September 17-20, 2017
The work is focused on experimental aerothermodynamic characterization of Ultra-High-Temperature Ceramic materials for aerospace applications. These materials are assuming an increasing importance in aerospace research because their high temperature resistance makes them interesting to develop components for extreme applications, such as thermal protection systems for hypersonic or atmospheric reusable re-entry vehicles, specific components for propulsion, combustion chambers, engines intakes or rocket nozzles. In order to test the materials behavior in extreme relevant environments, different facilities are available, including supersonic arc-jet wind tunnels and lab-scaled rocket motors.
Typical activities include the design of prototypes for the experimental campaigns, tests on material samples in both re-entry and combustion environments, numerical modelling and simulations of reacting flows around test articles.
To investigate the typical materials behavior in atmospheric re-entry conditions, relevant tests are carried out with arc-jet facilities, with a maximum flow total enthalpy higher than 20 MJ/kg, supersonic Mach number and temperatures up to 2000°C in a gas atmosphere with high concentration of atomic oxygen.
The facility, fed by an electric arc-heater and working in a continuous fashion, is able to reproduce, for long exposition times, heat fluxes and dynamic pressures of interest to simulate hypersonic flight conditions, in order to test the ablation resistance of TPSs, as well as to investigate aero-thermochemical issues. Samples with different shapes have been investigated to simulate the conditions reached in the stagnation point of a re-entry vehicle, with flat or hemispherical specimens, or on leading edges. Typical sizes of the samples are in the order of 1 cm and the maximum heat flux is in the order of 10 MW/m2. Larger facilities allow to test models of larger size. Particular attention has been focused on thermo-chemical surface instabilities of SiC-ZrB2 ceramics in high enthalpy dissociated supersonic air flows resulting from the catalytic activity of a surface oxide scale. Pyrometry and thermography techniques allow to perform temperature and emissivity measurements on the samples. The microstructures of the UHTCs sample are analyzed thanks to a collaborative partnership with CNR-ISTEC Institute in Faenza (Italy); the most promising materials are characterized by layered multiphase configurations of oxide scales protecting the unoxidized core material.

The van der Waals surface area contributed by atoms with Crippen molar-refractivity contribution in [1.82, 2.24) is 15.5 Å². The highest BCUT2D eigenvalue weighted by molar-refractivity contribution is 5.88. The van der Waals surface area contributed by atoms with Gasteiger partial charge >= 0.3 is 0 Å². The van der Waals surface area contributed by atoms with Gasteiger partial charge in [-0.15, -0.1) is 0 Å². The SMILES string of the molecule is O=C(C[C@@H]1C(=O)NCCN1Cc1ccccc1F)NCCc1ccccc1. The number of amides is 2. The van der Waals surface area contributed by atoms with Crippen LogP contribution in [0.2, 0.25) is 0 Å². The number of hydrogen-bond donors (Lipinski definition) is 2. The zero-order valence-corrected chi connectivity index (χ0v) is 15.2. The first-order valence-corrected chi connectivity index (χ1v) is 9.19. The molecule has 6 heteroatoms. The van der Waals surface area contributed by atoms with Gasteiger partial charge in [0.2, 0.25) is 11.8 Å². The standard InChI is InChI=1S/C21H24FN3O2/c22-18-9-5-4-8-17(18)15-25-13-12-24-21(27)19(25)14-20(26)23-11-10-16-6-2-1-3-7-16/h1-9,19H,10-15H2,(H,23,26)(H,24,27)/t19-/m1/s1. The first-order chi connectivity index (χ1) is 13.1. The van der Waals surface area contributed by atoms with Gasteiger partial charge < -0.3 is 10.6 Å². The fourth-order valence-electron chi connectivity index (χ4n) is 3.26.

The experimental activities are supported by numerical simulations, that become a viable and largely recommended tool not only to predict the thermo-chemical evolution of the gas but also to characterize the flow-field surrounding the proof article inside the (ground) testing chamber. In addition, because the flow conditions generated in the high-enthalpy plasma wind tunnel are very complex, the verification of the free-stream flow conditions must be a combined effort of experimental diagnostics and computational fluid dynamics (CFD) simulations.
Furthermore, the Aerospace Propulsion Laboratory allows, besides the characterization of hybrid rocket propellants, for which it is mainly conceived, also to investigate rocket components or subsystems manufactured in innovative materials, such as nozzles and nozzle inserts, in highly relevant operating conditions. Computational models for numerical simulations of the rocket internal ballistics and of the nozzle exhaust jet are developed to support the experimental activities.
This presentation will be an overview of the main research activities performed so far, as well as of the current programs, regarding the characterization of Ceramic Matrix Composites with an Ultra-High-Temperature Ceramic matrix (UHTCMC), in both propulsion and atmospheric re-entry environments, in the framework of the European Project C3HARME – Next Generation Ceramic Composites for Combustion Harsh Environment and Space.
Raffaele Savino, "Testing ultra-high temperature ceramics for thermal protection and rocket applications" in "Ultra-High Temperature Ceramics: Materials for Extreme Environment Applications IV", Jon Binner, The University of Birmingham, Edgbaston, United Kingdom Bill Lee, Imperial College, London, United Kingdom Eds, ECI Symposium Series, (2017). http://dc.engconfintl.org/uhtc_iv/61